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Combining Verbs in Spanish - Part 1 - Infinitives

Combining Verbs in Spanish - Part 2

In Spanish, many useful expressions are formed by combining two verbs. These type of expression is called perífrasis verbal (verbal periphrasis) and it's form by combining a conjugated verb with an infinitive (gerunds and participles are used as well), sometimes with a nexus between the two. A verbal periphrasis helps us express subtle aspects of the action of a verb, for example, its beginning, ending, duration, progression, etc. Let's review some examples:

In one of our videos, Leire, lead singer of the Spanish pop band La Oreja de Van Gogh, uses a periphrasis to express the ending of an action with the verb acabar (to finish), the preposition de, and the verb llegar (to arrive):



Acabamos de llegar al hotel.

We just arrived at the hotel.

Caption 3, La Oreja de Van Gogh - Recién llegados a México tras 12 horas de avión...

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Therefore, you can use acabar de + a wide variety of verbs to express the ending of an action. Some examples (for the first person of singular) are acabo de comer (I just ate), acabo de salir (I just went out), acabo de decir (I just said), etc.

Similarly, you can combine the verb empezar (to begin), the preposition a, and a verb in infinitive to express the beginning of an action:

Si nos comemos una seta de éstas, empezamos a ver aquí pitufos de colores.

If we eat one of these mushrooms, we begin to see here colored smurfs.

Captions 47-48, 75 minutos - Del campo a la mesa

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To express repetition, you can use the verb volver (to go back), the preposition a, and a verb in infinitive:

Si no te resulta, vuelve a empezar.

If it doesn't work for you, start over.

Caption 37, Alex Sandunga - Déjala

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Ya después me pasé a otra banda en la que... en la que volvimos a hacer covers.

Later on, I changed to another band in which... in which we did covers again.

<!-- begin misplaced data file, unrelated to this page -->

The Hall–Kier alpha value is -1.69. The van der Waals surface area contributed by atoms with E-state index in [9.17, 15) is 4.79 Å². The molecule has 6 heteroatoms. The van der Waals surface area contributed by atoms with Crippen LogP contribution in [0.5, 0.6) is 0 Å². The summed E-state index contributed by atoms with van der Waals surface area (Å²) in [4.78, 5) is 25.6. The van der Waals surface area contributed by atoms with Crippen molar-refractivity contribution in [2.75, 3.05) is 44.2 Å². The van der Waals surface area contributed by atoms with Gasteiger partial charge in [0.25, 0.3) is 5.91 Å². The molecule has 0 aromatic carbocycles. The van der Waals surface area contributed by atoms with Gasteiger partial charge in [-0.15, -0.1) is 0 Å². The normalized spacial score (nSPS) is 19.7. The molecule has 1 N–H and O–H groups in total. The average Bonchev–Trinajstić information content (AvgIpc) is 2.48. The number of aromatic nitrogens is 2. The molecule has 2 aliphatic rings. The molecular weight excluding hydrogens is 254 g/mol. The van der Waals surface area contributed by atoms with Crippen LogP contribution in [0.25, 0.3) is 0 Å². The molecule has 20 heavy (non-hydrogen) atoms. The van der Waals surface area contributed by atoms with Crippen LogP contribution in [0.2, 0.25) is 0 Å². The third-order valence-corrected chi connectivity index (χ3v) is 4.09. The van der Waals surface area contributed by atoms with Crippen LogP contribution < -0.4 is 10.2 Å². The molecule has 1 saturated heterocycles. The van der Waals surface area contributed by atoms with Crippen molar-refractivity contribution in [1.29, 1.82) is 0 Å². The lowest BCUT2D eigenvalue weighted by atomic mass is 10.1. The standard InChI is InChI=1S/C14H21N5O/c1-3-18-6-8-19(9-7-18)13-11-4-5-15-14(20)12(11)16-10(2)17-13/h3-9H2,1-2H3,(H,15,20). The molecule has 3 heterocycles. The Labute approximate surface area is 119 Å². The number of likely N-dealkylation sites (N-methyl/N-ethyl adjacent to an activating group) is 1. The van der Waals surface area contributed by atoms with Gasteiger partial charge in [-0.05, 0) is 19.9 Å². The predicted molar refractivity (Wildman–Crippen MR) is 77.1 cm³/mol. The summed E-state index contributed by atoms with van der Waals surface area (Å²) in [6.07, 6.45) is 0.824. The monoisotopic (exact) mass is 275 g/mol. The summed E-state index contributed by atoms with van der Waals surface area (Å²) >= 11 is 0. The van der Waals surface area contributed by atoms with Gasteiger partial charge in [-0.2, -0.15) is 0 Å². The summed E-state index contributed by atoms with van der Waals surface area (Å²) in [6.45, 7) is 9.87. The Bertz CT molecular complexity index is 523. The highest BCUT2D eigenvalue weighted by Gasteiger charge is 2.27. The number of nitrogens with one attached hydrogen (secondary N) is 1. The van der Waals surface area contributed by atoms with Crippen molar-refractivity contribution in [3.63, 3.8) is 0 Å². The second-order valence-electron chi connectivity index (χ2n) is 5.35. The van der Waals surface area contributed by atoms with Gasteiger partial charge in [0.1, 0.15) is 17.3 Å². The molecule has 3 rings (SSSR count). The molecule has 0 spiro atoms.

Captions 49-50, Willy - Entrevista - Part 3

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To express intention, you can use querer (to want) and a verb in infinitive:

Pero nosotros al decir en tu casa, nosotros queremos decir en la nuestra.

But we, in saying at your house, we mean at ours.

Caption 43, La Banda Chilanguense - El habla de México - Part 3

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Also to express intention, you can use the verb estar (to be), the preposition para, and a verb in infinitive:

No estoy para perder todo el día, ¿me entendiste?

I'm not up for wasting the whole day, do you get it?

Captions 41-42, Yago - 6 Mentiras - Part 8

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Pues claro, aquí estamos para ayudarte a encontrar lo que tú necesitas.

Well of course, we're here to help you find what you need.

Captions 11-12, Raquel y Marisa - Agente del concesionario

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In previous lessons we have explored the use of verbs like deber (to have to, must), tener (to have), and haber (to have) used to express duty, necessity, or obligation. These are also verbal periphrases. Sometimes they use prepositions or pronouns like de or que as a nexus, sometimes they don't. You can find plenty of examples in the lessons Deber / Deber De + InfinitiveHaber + De + Infinitive: Something you should learn, and Imperative Constructions. And here is one more example that uses the verb tener (to have), the preposition que, and the infinitive buscar (to look for):

Tenía que buscarme la vida, ¿sabes?

I had to make a living, you know?

Caption 56, 75 minutos - Gangas para ricos - Part 3

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Thank you for reading this lesson!


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